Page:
You are here
Mark Stiles, from the NIST's Center for Nanoscale science and technology, gave an interesting lecture titled "Spin Current: the Torque Wrench of Spintronics" in which he discussed spintronics challenges, especially for spin-torque memory devices:
Here's an interesting video interview with Joe O'Hare, Everspin's Director of Product Marketing. Joe explains the company's MRAM (and ST-MRAM) tech and business, especially how it relates to enterprise SSD, which seems to be the focus of MRAM applications at the moment:
During the interview, Joe updates that everspin is now designing a 256Mb chip, and this will be the next product the company will introduce. Currently their highest-density chip is the 64Mb ST-MRAM chip (announced in 2012, but only ramped-up recently).
Tweaktown posted an interview with Everspin's CEO, Philip LoPresti, who explains the company technology and business.
Philip says that while Everspin currently ships only 64 Mbit STT-MRAM, they have plans to increase the density up to a Gigabit within the next few years.
Micron announced that it is now mas-producing 45-nanometer Phase Change Memory (PCM) for mobile devices, featuring 1-gigabit (Gb) PCM plus 512-megabit (Mb) LPDDR2 in a multichip package. This is the first time that PCM memory is available in volume production.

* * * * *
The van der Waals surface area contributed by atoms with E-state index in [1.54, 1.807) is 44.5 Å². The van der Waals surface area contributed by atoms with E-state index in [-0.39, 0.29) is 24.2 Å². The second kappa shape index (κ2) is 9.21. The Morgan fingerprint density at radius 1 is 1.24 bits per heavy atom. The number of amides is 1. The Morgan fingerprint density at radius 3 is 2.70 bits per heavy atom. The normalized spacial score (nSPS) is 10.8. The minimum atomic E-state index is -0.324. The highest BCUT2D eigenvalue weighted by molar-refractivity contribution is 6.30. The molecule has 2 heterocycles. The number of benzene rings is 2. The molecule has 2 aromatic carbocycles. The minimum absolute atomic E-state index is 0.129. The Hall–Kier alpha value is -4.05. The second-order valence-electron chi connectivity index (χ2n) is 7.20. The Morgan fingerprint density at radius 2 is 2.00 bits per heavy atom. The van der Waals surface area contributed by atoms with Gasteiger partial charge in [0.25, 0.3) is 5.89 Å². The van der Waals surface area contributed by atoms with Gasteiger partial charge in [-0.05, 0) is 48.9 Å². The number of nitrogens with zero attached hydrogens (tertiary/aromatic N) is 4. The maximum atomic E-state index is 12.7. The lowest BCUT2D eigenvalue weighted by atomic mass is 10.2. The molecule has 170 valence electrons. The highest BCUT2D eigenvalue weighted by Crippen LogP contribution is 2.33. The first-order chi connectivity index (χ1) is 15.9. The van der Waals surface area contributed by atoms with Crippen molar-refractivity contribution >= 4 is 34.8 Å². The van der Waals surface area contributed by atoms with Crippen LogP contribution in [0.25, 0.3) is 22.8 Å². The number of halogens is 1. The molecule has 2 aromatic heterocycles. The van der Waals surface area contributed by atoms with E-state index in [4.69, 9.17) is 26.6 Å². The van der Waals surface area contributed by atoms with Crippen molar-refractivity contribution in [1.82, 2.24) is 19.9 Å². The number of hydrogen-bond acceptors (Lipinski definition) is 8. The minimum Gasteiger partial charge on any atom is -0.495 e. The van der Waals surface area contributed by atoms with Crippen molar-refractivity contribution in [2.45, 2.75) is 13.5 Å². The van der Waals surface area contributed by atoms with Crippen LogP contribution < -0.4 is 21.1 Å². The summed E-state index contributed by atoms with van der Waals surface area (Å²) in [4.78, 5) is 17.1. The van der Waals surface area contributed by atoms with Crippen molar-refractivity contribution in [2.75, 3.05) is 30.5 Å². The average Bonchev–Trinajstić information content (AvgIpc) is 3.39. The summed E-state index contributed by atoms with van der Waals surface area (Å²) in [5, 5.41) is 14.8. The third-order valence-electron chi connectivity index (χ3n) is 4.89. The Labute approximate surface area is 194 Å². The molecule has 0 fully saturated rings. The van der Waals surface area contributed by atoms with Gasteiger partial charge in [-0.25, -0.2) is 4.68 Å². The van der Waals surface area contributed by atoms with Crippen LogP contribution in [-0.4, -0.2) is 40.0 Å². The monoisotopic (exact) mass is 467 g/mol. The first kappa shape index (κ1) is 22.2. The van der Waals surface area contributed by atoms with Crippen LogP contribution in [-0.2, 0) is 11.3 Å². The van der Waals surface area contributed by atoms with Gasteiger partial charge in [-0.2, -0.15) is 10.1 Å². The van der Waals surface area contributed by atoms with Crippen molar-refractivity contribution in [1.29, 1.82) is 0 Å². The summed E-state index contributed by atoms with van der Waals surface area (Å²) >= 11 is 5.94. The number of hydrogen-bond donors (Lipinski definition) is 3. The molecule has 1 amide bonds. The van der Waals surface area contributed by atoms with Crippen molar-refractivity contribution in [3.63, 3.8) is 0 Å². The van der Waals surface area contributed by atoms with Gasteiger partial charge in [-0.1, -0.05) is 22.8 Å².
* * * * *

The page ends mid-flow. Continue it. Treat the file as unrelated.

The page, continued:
The 45nm PCM is targeted for feature phones, with a future roadmap aimed at addressing smartphones and media tablets.
Veeco produced a nice ad showing their NEXUS Ion Beam Deposition System. This tool is "ideal for MRAM applications" and can also be used for read/write heads used in hard disk drives:
Researchers from the National Institute of Standards and Technology (NIST) and University of Colorado Boulder (CU) developed a new chip that uses microfluidics and magnetic switches to trap and transport magnetic beads. This low-power device may be useful for medical devices. This technology may also lead us towards "MRAM" chips used for molecular and cellular manipulation.
In the past, magnetic particle transport chips required continuous power and even cooling. This new technology manages to overcome the power and heat issues, and offers random-access two-dimensional control and non-volatile memory. The prototype chip uses 12 spin valves (commonly used as magnetic sensors in HD read heads) which are optimized for magnetic trapping. Pulses of electric current are used to switch individual spin valve magnets “on” to trap a bead, or “off” to release it, and thereby move the bead down a ladder formed by the two lines. The beads start out suspended in salt water above the valves before being trapped in the array.